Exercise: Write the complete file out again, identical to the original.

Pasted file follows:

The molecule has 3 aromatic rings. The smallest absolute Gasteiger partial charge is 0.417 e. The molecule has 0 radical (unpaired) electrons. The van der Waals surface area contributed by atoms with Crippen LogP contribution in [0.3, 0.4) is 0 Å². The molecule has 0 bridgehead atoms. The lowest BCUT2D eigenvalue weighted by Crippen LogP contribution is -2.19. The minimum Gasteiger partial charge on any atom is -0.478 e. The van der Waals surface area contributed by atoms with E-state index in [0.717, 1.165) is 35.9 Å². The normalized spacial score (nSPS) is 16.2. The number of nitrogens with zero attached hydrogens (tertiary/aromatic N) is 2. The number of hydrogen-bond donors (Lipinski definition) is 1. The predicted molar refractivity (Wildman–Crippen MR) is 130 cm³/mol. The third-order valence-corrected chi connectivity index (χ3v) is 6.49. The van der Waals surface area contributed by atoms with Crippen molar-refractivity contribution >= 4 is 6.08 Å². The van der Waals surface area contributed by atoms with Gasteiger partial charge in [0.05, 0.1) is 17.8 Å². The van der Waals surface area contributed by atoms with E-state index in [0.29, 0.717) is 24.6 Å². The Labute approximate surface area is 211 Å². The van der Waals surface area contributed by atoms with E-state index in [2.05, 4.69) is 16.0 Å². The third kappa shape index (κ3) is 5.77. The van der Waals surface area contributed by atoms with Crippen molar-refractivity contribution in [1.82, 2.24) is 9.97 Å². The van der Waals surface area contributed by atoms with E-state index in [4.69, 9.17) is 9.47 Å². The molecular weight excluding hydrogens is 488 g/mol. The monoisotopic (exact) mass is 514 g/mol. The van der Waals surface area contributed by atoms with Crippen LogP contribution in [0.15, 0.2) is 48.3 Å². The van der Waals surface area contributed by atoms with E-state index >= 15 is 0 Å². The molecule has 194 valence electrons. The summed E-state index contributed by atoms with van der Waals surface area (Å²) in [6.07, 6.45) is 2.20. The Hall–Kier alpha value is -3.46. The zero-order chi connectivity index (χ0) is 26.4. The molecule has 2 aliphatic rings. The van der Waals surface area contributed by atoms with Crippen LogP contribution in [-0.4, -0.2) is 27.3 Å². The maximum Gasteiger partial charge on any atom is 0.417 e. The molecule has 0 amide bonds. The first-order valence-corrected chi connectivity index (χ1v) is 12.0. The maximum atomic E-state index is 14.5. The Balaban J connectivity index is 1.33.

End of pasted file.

The molecule has 3 aromatic rings. The smallest absolute Gasteiger partial charge is 0.417 e. The molecule has 0 radical (unpaired) electrons. The van der Waals surface area contributed by atoms with Crippen LogP contribution in [0.3, 0.4) is 0 Å². The molecule has 0 bridgehead atoms. The lowest BCUT2D eigenvalue weighted by Crippen LogP contribution is -2.19. The minimum Gasteiger partial charge on any atom is -0.478 e. The van der Waals surface area contributed by atoms with E-state index in [0.717, 1.165) is 35.9 Å². The normalized spacial score (nSPS) is 16.2. The number of nitrogens with zero attached hydrogens (tertiary/aromatic N) is 2. The number of hydrogen-bond donors (Lipinski definition) is 1. The predicted molar refractivity (Wildman–Crippen MR) is 130 cm³/mol. The third-order valence-corrected chi connectivity index (χ3v) is 6.49. The van der Waals surface area contributed by atoms with Crippen molar-refractivity contribution >= 4 is 6.08 Å². The van der Waals surface area contributed by atoms with Gasteiger partial charge in [0.05, 0.1) is 17.8 Å². The van der Waals surface area contributed by atoms with E-state index in [0.29, 0.717) is 24.6 Å². The Labute approximate surface area is 211 Å². The van der Waals surface area contributed by atoms with E-state index in [2.05, 4.69) is 16.0 Å². The third kappa shape index (κ3) is 5.77. The van der Waals surface area contributed by atoms with Crippen molar-refractivity contribution in [1.82, 2.24) is 9.97 Å². The van der Waals surface area contributed by atoms with E-state index in [4.69, 9.17) is 9.47 Å². The molecular weight excluding hydrogens is 488 g/mol. The monoisotopic (exact) mass is 514 g/mol. The van der Waals surface area contributed by atoms with Crippen LogP contribution in [0.15, 0.2) is 48.3 Å². The van der Waals surface area contributed by atoms with E-state index >= 15 is 0 Å². The molecule has 194 valence electrons. The summed E-state index contributed by atoms with van der Waals surface area (Å²) in [6.07, 6.45) is 2.20. The Hall–Kier alpha value is -3.46. The zero-order chi connectivity index (χ0) is 26.4. The molecule has 2 aliphatic rings. The van der Waals surface area contributed by atoms with Crippen LogP contribution in [-0.4, -0.2) is 27.3 Å². The maximum Gasteiger partial charge on any atom is 0.417 e. The molecule has 0 amide bonds. The first-order valence-corrected chi connectivity index (χ1v) is 12.0. The maximum atomic E-state index is 14.5. The Balaban J connectivity index is 1.33.